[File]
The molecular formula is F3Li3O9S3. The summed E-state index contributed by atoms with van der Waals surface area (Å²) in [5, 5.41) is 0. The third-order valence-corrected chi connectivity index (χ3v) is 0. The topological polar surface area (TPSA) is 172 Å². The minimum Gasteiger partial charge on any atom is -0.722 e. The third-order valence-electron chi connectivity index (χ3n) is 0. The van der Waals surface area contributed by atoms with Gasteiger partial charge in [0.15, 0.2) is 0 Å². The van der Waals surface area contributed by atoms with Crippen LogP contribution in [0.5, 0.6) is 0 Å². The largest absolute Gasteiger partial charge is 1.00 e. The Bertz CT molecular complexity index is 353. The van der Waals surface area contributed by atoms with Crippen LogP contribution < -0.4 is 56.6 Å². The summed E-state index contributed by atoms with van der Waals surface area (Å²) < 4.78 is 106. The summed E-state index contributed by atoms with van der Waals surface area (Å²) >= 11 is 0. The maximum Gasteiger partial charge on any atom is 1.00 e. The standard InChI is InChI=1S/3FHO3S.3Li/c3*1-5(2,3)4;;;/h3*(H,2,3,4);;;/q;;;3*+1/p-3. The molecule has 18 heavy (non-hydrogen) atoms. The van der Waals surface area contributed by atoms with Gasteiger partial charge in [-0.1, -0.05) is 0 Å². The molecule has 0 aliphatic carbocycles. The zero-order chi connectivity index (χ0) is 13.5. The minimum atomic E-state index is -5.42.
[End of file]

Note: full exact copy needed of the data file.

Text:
The molecular formula is F3Li3O9S3. The summed E-state index contributed by atoms with van der Waals surface area (Å²) in [5, 5.41) is 0. The third-order valence-corrected chi connectivity index (χ3v) is 0. The topological polar surface area (TPSA) is 172 Å². The minimum Gasteiger partial charge on any atom is -0.722 e. The third-order valence-electron chi connectivity index (χ3n) is 0. The van der Waals surface area contributed by atoms with Gasteiger partial charge in [0.15, 0.2) is 0 Å². The van der Waals surface area contributed by atoms with Crippen LogP contribution in [0.5, 0.6) is 0 Å². The largest absolute Gasteiger partial charge is 1.00 e. The Bertz CT molecular complexity index is 353. The van der Waals surface area contributed by atoms with Crippen LogP contribution < -0.4 is 56.6 Å². The summed E-state index contributed by atoms with van der Waals surface area (Å²) < 4.78 is 106. The summed E-state index contributed by atoms with van der Waals surface area (Å²) >= 11 is 0. The maximum Gasteiger partial charge on any atom is 1.00 e. The standard InChI is InChI=1S/3FHO3S.3Li/c3*1-5(2,3)4;;;/h3*(H,2,3,4);;;/q;;;3*+1/p-3. The molecule has 18 heavy (non-hydrogen) atoms. The van der Waals surface area contributed by atoms with Gasteiger partial charge in [-0.1, -0.05) is 0 Å². The molecule has 0 aliphatic carbocycles. The zero-order chi connectivity index (χ0) is 13.5. The minimum atomic E-state index is -5.42.